--That's what's amazing (about big old churches). At two in the afternoon there's nobody in any of them. There they sit with all that stone and mahogany and stained glass--and they're empty. I mean, they must have been crowded at one point, right?--for someone to have gone to all that trouble. There must've been lines outside the confessionals and weddings with girls dropping flower petals in the aisle.
--From baptisms to eulogies ....
--Exactly. But over time the congregation has been winnowed away. The newcomers set up their own churches and the big old ones just get left alone--like the elderly--with memories of their heyday. I find it very peaceful to be in their company.
--Amor Towles, Rules of Civility, a Novel
This strikes a note for me. This strums a chord. Here I am left alone, empty, yet strangely content. What, after all, is the alternative? I am a dull, unattended eulogy to myself, stone, mahogany, stained glass and all. I am found at the same places day in and day out, week in and week out, though sought by no one. There I am at the table with my book, in this or that cafe. The man, the book, the coffee, and the banana bread. Nothing to see here (or perhaps it is occasionally wished that better use might be made of the space).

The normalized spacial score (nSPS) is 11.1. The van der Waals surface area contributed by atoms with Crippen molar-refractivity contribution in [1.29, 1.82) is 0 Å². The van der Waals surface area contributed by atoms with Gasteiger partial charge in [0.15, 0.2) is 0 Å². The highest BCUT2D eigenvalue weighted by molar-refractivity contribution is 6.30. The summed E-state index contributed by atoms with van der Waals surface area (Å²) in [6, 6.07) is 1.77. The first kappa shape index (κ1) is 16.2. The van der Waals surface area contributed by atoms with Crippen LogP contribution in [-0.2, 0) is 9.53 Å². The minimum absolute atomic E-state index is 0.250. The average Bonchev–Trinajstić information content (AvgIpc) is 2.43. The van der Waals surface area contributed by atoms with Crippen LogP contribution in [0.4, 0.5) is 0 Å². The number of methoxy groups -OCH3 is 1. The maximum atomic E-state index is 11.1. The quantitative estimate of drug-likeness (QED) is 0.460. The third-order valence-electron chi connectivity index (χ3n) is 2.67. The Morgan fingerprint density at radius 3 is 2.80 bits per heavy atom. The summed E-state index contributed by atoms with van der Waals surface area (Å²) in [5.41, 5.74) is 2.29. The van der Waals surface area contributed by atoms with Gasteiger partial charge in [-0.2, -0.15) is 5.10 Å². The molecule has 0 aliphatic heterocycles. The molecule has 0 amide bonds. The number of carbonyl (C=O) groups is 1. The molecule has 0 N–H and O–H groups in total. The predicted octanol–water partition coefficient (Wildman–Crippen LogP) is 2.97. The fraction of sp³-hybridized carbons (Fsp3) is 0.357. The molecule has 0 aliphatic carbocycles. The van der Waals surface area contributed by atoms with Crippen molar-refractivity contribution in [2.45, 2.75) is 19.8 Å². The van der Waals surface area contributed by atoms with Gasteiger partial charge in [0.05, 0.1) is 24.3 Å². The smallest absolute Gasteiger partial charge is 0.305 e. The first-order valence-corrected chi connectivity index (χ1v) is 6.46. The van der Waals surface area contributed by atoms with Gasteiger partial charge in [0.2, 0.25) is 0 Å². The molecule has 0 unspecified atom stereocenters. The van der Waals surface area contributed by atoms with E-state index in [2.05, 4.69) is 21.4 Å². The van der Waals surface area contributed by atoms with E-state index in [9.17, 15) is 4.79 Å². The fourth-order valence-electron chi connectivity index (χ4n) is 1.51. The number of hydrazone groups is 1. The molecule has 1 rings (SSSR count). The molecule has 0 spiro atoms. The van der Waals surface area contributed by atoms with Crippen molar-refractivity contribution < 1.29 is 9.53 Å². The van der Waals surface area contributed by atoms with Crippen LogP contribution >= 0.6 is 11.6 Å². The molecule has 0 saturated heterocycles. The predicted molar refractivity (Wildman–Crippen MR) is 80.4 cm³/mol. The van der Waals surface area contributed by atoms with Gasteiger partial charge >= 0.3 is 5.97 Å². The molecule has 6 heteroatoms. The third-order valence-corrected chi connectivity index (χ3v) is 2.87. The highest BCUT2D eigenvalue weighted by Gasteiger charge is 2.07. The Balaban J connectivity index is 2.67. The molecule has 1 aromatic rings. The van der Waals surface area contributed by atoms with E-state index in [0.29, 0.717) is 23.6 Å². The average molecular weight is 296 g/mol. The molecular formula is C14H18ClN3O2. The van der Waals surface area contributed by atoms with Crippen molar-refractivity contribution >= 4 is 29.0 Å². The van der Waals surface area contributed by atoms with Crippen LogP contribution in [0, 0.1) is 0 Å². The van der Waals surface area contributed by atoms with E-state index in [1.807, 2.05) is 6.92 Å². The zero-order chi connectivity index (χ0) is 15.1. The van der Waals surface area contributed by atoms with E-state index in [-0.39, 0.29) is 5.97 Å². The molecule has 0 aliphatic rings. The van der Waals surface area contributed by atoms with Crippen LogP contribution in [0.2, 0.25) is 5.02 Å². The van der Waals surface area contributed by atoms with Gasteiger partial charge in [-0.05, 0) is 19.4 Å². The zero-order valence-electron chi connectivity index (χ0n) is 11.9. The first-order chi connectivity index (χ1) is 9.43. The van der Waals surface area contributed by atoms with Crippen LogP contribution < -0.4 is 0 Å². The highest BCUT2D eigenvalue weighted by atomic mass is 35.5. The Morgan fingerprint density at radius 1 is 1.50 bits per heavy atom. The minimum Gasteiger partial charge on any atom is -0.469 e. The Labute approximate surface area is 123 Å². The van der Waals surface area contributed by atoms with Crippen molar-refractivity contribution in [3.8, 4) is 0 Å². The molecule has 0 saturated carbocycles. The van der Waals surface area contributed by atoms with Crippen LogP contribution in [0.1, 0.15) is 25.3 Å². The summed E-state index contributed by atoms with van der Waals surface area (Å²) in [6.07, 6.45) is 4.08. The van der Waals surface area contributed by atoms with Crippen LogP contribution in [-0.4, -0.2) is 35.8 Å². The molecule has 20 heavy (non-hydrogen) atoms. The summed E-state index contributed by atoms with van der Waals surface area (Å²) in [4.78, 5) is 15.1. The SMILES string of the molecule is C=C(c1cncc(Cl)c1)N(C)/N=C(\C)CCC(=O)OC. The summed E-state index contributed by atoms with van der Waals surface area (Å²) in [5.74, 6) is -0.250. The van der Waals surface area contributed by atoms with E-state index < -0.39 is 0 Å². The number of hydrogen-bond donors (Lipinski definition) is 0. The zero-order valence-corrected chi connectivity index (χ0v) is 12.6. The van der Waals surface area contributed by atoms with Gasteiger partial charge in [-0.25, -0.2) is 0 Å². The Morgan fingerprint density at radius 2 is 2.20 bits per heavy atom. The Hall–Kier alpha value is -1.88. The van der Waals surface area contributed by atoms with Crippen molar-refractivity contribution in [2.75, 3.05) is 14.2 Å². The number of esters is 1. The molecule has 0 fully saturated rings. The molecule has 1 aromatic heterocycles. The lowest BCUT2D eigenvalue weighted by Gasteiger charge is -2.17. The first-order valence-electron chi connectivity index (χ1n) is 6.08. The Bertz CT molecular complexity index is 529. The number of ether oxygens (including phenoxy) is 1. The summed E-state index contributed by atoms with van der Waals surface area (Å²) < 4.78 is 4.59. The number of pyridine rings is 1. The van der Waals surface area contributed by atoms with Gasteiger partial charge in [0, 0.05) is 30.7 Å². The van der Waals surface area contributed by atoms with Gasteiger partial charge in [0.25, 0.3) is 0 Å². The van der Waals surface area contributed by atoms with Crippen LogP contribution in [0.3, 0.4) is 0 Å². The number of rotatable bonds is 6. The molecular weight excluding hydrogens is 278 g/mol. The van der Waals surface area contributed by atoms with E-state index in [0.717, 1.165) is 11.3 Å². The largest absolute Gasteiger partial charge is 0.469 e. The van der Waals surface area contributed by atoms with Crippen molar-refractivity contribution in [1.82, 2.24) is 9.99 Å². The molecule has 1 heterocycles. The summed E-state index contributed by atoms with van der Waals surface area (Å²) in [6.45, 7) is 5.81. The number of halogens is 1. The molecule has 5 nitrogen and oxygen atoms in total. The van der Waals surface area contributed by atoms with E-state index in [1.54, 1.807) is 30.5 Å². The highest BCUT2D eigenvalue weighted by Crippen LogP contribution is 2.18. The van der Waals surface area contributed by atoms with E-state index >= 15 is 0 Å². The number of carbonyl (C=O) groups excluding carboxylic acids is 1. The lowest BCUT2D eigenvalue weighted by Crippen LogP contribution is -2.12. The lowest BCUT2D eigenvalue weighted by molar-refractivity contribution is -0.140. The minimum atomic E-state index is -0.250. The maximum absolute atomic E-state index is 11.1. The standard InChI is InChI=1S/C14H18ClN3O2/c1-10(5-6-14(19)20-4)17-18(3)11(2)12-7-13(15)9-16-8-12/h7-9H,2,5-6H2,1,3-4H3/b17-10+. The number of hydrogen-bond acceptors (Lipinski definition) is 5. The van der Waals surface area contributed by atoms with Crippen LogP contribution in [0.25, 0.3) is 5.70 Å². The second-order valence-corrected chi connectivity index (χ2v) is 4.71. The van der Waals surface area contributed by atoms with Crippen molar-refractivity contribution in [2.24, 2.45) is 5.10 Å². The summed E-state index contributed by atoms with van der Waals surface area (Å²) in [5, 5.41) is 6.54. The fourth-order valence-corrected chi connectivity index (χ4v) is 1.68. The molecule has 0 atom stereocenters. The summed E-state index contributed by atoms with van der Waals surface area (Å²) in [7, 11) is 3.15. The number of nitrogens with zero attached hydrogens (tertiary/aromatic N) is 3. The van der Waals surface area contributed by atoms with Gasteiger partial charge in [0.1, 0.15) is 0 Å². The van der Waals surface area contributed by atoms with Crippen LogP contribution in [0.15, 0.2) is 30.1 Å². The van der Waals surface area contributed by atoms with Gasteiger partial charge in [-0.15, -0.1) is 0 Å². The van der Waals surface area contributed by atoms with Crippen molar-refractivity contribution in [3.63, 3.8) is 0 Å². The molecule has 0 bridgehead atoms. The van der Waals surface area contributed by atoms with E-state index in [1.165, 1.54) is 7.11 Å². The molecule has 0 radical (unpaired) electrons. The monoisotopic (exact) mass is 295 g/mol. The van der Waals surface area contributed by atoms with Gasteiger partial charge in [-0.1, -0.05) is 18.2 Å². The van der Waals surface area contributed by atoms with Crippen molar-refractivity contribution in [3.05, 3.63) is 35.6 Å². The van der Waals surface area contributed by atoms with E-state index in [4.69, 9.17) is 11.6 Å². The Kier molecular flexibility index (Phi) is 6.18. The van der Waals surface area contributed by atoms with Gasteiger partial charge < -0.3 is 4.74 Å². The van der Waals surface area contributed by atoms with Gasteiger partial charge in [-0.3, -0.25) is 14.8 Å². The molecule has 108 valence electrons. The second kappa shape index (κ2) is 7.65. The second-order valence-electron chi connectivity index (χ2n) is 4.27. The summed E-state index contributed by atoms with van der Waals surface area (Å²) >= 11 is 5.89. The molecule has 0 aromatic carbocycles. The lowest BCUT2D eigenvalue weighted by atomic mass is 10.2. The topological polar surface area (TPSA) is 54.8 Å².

Did you know that two people engaged in conversation are more likely to be interrupted than one person reading a book?
The other day, the neighborhood dogs brought bad feelings to a head when some of the neighbors began to complain. Ultimately, the trouble was narrowed down to their shit. By some, it was not appreciated. Especially by those who own little warungs on the street that serve food and desire customers. An acutely, rather painfully polite argument, something that only truly be accomplished by Indonesians, ensued via text on the neighborhood Whatsapp line. There were those, myself included, who prefer to see the dogs run free, leaving everyone responsible for their own property, and there were those who preferred to see the dogs somehow corralled and leashed. It all petered out eventually in the vague agreement that everyone should do what I have already stated--that is, take care of their own shit (or rather that of the dogs which happened to end up on their property or nearby in the street.
Everyone would be responsible, it was agreed--but it was added by one writer that an exception to this general rule should be one Mister Richard who was "sudah sepuh" and should not be expected to carry out the task under discussion.
Sudah sepuh means old, elderly.
The big old ones just get left alone, not good, to put it another way, for shit.
Not that I mind.
Nor do I mind the fact that sepuh is a bit different from tua--both meaning old, but the first carrying a shading or honor and respect.
Nonetheless, I feel the quiet surprise and pain of those old churches, standing outside of their own world, once central, now peripheral; once essential, now forgotten.